Summary: This sermon compares the guilt of Judas Iscariot with that of Simon Peter and draws lessons on how God would deal with our guilt.
The Enemy Within: Guilt. Ps. 51:1-3
INTRO.: Illus.: Murder trial in Oklahoma. (Illustrations follow this sermon.) From SermonCentral.com contributed by Eric Snyder. The defendant knew he was guilty. His sin found him out.
King David also felt a deep sense of guilt when he took Bathsheba and killed her husband. He wrote Psalm 51. Read verses 1-3.
Unresolved Guilt is a serious hindrance to our spiritual life. Let’s look at two individuals who touched the life of Jesus and see how they dealt with their guilt.
I. The first is Judas Iscariot:
A. We get insight into his character in John 12:1-6
1. He was a thief who robbed the poor.
2. His main motivation was money.
B. The reason he betrayed Jesus: Matt. 26:14-16
1. Many try to rationalize his action by saying he didn’t think they would really kill Jesus.
2. Or, he wanted to force the hand of Jesus and bring on a revolution,
3. Or, he disagreed with the peaceful policies of Jesus.
4. The truth is he was a thief and opportunist who saw an opportunity to make some money.
C. He had every opportunity to change his mind.
1. Jesus confronted him at the Passover meal. John 13:21
2. Yet, he did betray the Lord. Jn. 18:1-3
3. His greed caused him to ignore every opportunity to repent.
D. The outcome of his sin: Acts 1:16
1. No doubt he had great remorse. Perhaps the sight of Jesus’ bleeding body reached his heart.
2. He tried to handle things himself: threw the money back to the priests.
3. Still seeking absolution, he hung himself.
II. The second is Simon Peter:
A. He is a courageous soul.
1. Said he would never betray Christ. Matt. 26:31-35
2. Struck off the ear of the High Priest’s servant. Jn. 18:10
3. Actually went into the High Priest’s courtyard.
B. Yet, under pressure, he betrayed his Lord. Matt 26:69-75
1. He was under tremendous pressure.
2. Like Judas, he had been warned by Jesus.
3. In him we see a human who was afraid and perhaps embarrassed.
C. The outcome of his betrayal was quite different than in the case of Judas:
1. He wept bitterly. Felt remorse like Judas.
2. We are not told any details of what Peter did.
3. Evidently, he repented and asked forgiveness because he was forgiven. Mark 16:7
III. The way we must deal with guilt:
A. ILLUS.: Preacher who killed himself. From Sermon Central.Com contributed by Rick Labate
1. He found the wrong way to deal with guilt.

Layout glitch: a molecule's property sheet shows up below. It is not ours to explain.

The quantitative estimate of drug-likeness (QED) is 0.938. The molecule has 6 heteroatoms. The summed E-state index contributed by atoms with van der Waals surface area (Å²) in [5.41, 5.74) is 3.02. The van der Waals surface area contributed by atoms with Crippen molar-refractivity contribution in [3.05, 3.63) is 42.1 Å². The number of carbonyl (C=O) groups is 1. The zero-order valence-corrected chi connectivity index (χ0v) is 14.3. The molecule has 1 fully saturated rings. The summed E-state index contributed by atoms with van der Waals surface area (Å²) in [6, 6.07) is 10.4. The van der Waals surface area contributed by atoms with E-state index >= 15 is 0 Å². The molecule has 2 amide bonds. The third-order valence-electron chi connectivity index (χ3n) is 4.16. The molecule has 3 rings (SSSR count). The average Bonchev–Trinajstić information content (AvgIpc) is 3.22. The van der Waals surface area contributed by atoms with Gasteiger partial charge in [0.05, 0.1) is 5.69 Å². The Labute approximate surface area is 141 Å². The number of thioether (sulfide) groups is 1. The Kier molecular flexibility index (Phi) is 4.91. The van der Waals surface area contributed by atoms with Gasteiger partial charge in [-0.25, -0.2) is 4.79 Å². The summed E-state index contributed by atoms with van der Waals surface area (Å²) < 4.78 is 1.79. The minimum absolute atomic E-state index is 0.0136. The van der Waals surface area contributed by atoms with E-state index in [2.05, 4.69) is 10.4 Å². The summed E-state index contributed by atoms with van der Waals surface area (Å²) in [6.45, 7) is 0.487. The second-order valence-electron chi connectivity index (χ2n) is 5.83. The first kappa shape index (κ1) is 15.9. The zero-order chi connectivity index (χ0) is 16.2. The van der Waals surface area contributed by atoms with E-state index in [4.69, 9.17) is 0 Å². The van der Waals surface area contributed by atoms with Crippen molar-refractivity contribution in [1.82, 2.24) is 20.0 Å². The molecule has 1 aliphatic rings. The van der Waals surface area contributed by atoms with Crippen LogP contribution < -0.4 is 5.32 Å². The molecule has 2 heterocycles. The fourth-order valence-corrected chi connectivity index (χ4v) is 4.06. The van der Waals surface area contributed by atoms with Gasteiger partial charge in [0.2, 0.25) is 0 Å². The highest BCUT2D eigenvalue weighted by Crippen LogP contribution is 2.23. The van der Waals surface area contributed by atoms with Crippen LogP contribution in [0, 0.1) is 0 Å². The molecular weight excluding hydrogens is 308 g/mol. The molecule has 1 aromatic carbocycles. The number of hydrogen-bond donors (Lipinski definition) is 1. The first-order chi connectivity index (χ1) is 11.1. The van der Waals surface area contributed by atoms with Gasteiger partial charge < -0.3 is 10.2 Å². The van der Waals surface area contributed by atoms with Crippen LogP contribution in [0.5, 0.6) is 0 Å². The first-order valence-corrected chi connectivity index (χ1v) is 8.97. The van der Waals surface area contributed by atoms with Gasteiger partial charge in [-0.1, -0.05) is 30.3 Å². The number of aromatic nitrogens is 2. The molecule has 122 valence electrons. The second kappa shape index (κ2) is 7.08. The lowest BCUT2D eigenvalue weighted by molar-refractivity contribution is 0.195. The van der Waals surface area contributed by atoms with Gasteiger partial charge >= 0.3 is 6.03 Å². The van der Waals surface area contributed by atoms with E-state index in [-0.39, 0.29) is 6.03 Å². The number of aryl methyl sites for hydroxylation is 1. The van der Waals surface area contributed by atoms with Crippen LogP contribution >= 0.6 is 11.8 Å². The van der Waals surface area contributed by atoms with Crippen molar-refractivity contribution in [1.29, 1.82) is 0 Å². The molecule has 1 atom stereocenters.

B. We deal with guilt through the grace of God.
1. Claim the promise of Romans 8:1
2. We contact His grace through faith and obedience. Rom. 5:1, 2
3. Follow the example of those who first accepted Christ. Acts 2:38.
C. Even after accepting Christ, we may experience guilt because we are not automatically perfect.
1. We try to live the best lives we can, but sometimes fail.
2. At those times we must come to Jesus seeking forgiveness.
3. We may come confidently, knowing He understands. Heb. 4:14-16
CONC. As Corrie Ten Boom put it, “when we confess our sins, God casts them into the deepest ocean, gone forever. And then He places a sign out there that says, ‘No Fishing Allowed’.”
We all have some guilt in our lives. Some is appropriate and some is not. God specializes in dealing with guilt. He does it through grace and forgiveness. He does it through the cross of Christ.
A defendant was on trial for murder in Oklahoma. There was strong evidence indicating guilt, but there was no corpse. In the defense’s closing statement the lawyer, knowing that his client would probably be convicted, resorted to a trick. "Ladies and gentlemen of the jury, I have a surprise for you all," the lawyer said as he looked at his watch. "Within one minute, the person presumed dead in this case will walk into this courtroom." He looked toward the courtroom door. The jurors, somewhat stunned, all looked on eagerly. A minute passed. Nothing happened. Finally the lawyer said, "Actually, I made up the previous statement. But you all looked on with anticipation. I, therefore, put it to you that there is reasonable doubt in this case as to whether anyone was killed and insist that you return a verdict of not guilty." The jury, clearly confused, retired to deliberate. A few minutes later, the jury returned and pronounced a verdict of guilty. "But how?" inquired the lawyer. "You must have had some doubt; I saw all of you stare at the door." Answered the jury foreman: "Oh, we did look. But your client didn’t."
In his book, My Tortured Conscience, Martin Weber writes, “He was a deeply committed Christian evangelist. Even in retirement he won many converts throughout the conference. Everyone spoke well of the gentle man.